Several of Johnsonís men showed up and they gently carried Crane to the ranch house. Johnson and the admiral helped Chip. None of the men asked any questions. Various noises still drifted to them from Sandersí ranch, but even that was quieting down, as was the glow of the fires from the burning buildings. A helicopter flew overhead from the neighboring ranch and then it was quiet for a moment.

Johnson made a sound deep in his throat then he said softly so that only Nelson and Morton could hear, "Donít know what your captain did, but I applaud his efforts. Now I would suggest that if you want to steer clear of any kind of probing questions, you make up something fairly quickly, because the feds will be coming to the ranch asking questions soon if they arenít there already."

Nelson nodded. "Simple. Chip here was hiking, fell, hurt himself and was finally able to call us for help. We came, the captain injured himself during the search and rescue and here we are. Iíll even show them the Flying Sub if they want to see it."

"But itís private property for miles around. No public hiking areas. The good climbing mountains are twenty miles away," Johnson pointed out.

Chip just shrugged. "I was in pain." That certainly wasnít a tall tale, he thought sourly as he hobbled between the two men. "Was also unconscious part of the time, so I donít know exactly how I got in the neighborhood. Besides, the Flying Sub picked me up and it landed here, closer to medical help." That wasnít a lie either, at least as far as he told it.

"That story has more holes in it than Swiss cheese, but I canít think of anything better, so let me just add to it," the admiral said with a slight chuckle. "Captain Crane went for help after we landed and was hurt."

"Your captain doesnít know this tale," Johnson pointed out.

Distant lights told them they were near the rancherís house. "Chip and I will be with him," Nelson said with finality.

"Well, I donít guess too many feds would question a four star admiral too closely," Johnson said with a chuckle.

"Oh, Iíve had my share of grilling, but Iíve also still managed to stay above water."

"Indeed you have, Admiral," Johnson replied fervently.

They continued on in silence, reaching the rancherís house after a short walk. Lee was gently placed in a bed in what appeared to be a guest room and Chip sank down in a sofa on the other side of the room. A woman about Johnsonís age came into the room, nodded to him and then looked in surprise at the unconscious man on the bed. "You said there was one, Joseph," she said, all the while gravitating to Lee.

"Well, these fellas are loyal to one another but sea and mountains are two different places," Johnson said matter-of-factly. "The captain over there, got hurt looking for his man."

The ranch hands left the room and the woman began to check the injured men.

"This is my missus," Johnson began. "Olive.* And dear, this is Admiral Harriman Nelson." He pointed to the admiral standing near the bed where his captain lay unconscious.

"I appreciate all that you and your husband are doing for us," Nelson said, his smile answering her surprised look.

"THE Admiral Nelson?" she asked, gaping for a moment. "With the big submarine?"

"Yes, maíam," he answered, nodding politely in acknowledgement. "This is Commander Chip Morton," he said, indicating Chip sitting on the small love seat sofa with his leg stretched out in front of him. "And that unfortunate rescuer who had to be rescued, is my captain, Commander Lee Crane."

At the sound of his name, Lee began to rouse somewhat, moving slightly on the bed. A stifled moan escaped but he didnít open his eyes.

"You need to call a doctor for both of these men," Olive Johnson said tersely.

"Already have, dear, but Jonathan is busy at the Sandersí place. Heíll be by on his way home. He said call an ambulance if the injuries are too great. I suspect that Commander Morton will need to go to the hospital anyway."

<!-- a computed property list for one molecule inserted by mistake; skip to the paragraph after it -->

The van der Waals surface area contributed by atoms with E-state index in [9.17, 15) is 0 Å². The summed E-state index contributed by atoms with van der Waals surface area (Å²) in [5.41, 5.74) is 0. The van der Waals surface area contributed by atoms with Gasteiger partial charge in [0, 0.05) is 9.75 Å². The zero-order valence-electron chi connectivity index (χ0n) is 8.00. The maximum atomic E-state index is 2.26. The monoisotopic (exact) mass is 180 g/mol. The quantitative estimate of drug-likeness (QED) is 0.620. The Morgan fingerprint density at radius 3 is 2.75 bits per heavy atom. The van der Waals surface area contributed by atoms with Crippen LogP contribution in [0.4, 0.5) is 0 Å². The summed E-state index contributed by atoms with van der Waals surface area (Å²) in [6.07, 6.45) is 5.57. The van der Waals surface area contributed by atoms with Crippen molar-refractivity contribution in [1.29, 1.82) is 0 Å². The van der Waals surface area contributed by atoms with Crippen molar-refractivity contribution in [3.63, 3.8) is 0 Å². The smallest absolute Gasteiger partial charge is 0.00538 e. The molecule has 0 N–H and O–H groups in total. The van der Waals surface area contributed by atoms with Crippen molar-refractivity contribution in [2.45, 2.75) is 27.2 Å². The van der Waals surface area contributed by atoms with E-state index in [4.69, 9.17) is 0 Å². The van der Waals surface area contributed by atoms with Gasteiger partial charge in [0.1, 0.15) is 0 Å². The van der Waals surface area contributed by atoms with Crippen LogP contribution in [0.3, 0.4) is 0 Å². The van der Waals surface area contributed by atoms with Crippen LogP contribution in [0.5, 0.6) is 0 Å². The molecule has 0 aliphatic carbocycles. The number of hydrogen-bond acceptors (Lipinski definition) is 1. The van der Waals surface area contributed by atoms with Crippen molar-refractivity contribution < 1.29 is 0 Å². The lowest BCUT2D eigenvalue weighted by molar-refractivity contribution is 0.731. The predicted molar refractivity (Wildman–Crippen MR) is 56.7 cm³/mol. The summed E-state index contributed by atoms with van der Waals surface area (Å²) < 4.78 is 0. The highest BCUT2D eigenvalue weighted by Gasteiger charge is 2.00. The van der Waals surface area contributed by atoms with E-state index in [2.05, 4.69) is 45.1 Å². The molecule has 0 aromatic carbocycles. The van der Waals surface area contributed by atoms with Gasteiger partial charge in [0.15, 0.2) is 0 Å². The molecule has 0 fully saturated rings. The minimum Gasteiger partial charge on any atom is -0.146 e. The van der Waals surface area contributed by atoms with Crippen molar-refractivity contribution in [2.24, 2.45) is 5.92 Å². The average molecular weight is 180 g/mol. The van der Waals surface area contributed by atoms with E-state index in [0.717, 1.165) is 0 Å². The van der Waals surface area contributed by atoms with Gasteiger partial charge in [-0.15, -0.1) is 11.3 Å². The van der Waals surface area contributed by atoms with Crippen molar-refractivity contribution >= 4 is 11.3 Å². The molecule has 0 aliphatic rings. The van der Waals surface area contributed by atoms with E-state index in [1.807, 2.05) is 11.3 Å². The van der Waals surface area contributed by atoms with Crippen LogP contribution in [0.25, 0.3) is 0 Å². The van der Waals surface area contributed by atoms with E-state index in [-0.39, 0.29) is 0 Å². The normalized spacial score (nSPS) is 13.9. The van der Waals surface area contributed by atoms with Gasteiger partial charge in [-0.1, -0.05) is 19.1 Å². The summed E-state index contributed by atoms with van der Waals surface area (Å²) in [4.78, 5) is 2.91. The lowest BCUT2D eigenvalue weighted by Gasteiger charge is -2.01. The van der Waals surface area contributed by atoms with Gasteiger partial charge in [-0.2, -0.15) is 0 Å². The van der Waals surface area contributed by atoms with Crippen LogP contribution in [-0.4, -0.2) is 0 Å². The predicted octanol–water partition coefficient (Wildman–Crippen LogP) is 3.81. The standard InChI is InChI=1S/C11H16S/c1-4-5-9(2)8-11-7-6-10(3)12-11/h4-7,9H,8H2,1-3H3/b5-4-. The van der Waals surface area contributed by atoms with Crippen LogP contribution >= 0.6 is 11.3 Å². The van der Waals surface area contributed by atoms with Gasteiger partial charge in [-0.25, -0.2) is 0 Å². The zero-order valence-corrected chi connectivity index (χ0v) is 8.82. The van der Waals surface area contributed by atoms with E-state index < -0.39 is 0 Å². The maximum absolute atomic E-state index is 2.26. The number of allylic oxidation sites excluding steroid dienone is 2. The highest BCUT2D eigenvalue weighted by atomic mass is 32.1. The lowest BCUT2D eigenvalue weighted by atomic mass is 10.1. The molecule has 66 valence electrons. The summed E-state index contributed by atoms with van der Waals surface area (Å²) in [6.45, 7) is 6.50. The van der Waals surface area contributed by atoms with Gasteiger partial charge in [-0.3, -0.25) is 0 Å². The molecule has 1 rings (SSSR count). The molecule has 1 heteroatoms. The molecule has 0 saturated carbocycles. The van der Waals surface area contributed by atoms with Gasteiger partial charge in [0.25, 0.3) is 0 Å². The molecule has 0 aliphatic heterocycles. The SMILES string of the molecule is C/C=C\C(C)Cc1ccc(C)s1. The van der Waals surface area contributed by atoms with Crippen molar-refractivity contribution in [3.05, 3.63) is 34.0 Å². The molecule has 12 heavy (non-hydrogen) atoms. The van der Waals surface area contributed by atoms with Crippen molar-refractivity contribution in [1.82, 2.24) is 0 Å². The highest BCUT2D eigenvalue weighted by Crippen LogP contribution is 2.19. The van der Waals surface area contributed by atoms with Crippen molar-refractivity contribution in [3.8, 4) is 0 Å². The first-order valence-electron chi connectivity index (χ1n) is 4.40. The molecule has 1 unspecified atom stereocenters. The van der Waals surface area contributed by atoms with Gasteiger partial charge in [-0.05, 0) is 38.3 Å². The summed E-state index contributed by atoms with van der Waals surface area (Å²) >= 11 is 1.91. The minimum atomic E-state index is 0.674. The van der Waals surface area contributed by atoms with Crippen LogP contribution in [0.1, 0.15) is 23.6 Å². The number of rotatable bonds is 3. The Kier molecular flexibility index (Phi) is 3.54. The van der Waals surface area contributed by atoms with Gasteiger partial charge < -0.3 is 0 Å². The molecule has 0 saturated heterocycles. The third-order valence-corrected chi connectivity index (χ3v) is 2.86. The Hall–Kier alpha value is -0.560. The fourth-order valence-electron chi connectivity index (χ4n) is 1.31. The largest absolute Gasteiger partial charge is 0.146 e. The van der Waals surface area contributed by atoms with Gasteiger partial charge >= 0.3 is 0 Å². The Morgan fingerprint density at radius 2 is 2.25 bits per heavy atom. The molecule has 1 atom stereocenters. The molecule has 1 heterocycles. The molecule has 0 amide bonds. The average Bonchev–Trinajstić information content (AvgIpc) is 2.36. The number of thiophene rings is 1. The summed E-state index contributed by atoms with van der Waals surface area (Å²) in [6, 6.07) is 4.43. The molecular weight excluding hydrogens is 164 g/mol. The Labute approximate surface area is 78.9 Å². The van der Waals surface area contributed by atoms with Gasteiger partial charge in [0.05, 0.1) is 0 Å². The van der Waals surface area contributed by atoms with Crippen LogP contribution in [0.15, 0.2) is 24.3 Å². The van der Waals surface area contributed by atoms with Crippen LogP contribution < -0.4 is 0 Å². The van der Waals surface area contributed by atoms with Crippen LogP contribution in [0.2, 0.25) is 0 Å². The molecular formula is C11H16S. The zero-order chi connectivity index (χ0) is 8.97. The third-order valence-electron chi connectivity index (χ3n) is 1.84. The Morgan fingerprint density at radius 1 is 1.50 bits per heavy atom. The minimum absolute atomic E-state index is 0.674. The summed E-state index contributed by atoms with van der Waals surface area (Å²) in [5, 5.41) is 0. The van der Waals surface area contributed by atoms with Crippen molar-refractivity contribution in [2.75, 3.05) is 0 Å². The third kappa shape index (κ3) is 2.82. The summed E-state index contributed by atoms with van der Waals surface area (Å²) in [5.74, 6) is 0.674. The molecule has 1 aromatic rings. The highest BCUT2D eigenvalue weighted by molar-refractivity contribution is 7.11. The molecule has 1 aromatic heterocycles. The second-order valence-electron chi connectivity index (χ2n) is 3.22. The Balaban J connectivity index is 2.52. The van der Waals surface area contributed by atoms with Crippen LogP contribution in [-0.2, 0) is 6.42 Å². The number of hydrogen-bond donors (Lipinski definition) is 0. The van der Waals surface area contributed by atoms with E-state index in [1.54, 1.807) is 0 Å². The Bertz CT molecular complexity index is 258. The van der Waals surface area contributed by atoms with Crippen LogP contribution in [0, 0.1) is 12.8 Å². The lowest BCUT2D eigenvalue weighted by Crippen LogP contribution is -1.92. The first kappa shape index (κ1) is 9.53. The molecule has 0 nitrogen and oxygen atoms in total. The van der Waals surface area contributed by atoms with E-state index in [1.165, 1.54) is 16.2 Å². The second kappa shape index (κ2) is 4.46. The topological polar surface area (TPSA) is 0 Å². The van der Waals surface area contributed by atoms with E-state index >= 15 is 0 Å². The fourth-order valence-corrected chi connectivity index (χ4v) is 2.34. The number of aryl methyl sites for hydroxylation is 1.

Chip sat up a bit straighter at that declaration. Not that he didnít realize it himself. You didnít set a broken leg in some rancherís guest room. However, he didnít want to go now. He gazed over at Lee and saw the signs that his friend was most likely conscious enough to be listening to the conversation. The admiral looked ready to say something, probably recognizing the same thing. Before he could, though, Leeís eyes opened and he surveyed the room and itís occupants in puzzlement.

"Howíd I get here?" he asked hesitantly, trying to sit up.

Chip jumped in before anyone could say anything. "You managed to get as far as the lake and I called the admiral."

More bewilderment and then the look became somewhat knowing. "Oh," was the only comment. He lay back down with a sigh.

Olive Johnson leaned over and examined the dried blood and gently touched the cut. This time there was no response. "Thereís no telling how long itíll be before Dr. Bryson gets here. Sounds like WWIII over there at Sandersí place." She looked at Chip, her eyes taking in the splinted and bound leg. "Broken?"

Chip nodded. "Yes, maíam," he replied. "Hiking up in the mountains. Slipped on some ice."

"How long ago?"

Chip tried to think. He took a deep breath and felt a twinge of pain. Ribs were still sore. Funny he didnít feel that when he was swimming. "Two, three days, I believe. Everything seems to have blurred together. But I think the captain has the more immediate need."

"Hard to say, but I am going to wash the cut." She looked meaningfully at all the men. "After I call for that ambulance. Both of them need more than Jonathan Bryson can deliver with his little black bag." She bustled out of the room and then came in a short time later with a small bowl of hot water and clean cloths and bandages. She worked with quick efficiency and despite some half-hearted resistance from the captain, soon had him cleaned up and a bandage on the cut on his head. Then she pulled her chair up to Chip. "By the way, the emergency responder said there would be a slight delay. Their squads had all been called to Sanders."

"Iím okay, maíam," Chip reassured her. "Just need a couple of aspirin. I ran out a day or so ago."

"Thatís up to the emergency room doctor," she retorted. "Iím still going to look you over. I may not be a doctor, but with three sons and a daughter, Iíve had my share of experience doctoring in my day."

"Yes, maíam," Chip acquiesced meekly.

The admiral and the rancher chuckled appreciatively. Olive Johnson ignored them for the moment.

"Anything else besides the leg?" she asked.

"Couple of ribs sore, maíam, but thatís all," Chip replied.

She nodded even as she visually inspected his splint. "You do this?"

"Yes, maíam."

"Not a bad job. They do teach you boys something in the Navy."

Chip started to bristle until he saw the smile on her face. Instead he sat quietly.

Just then the doorbell chimed. Without a word, Johnson got up and walked to the front door. Chip heard only snatches of conversation and then Johnson, a local cop and another man in plain clothing came into the room. There was no black bag so Chip knew that this was not Dr. Bryson.



*Olive was named after my great-grandmother, Olive Rosann Lamb, who was married to my great-grandfather, Joseph Johnson.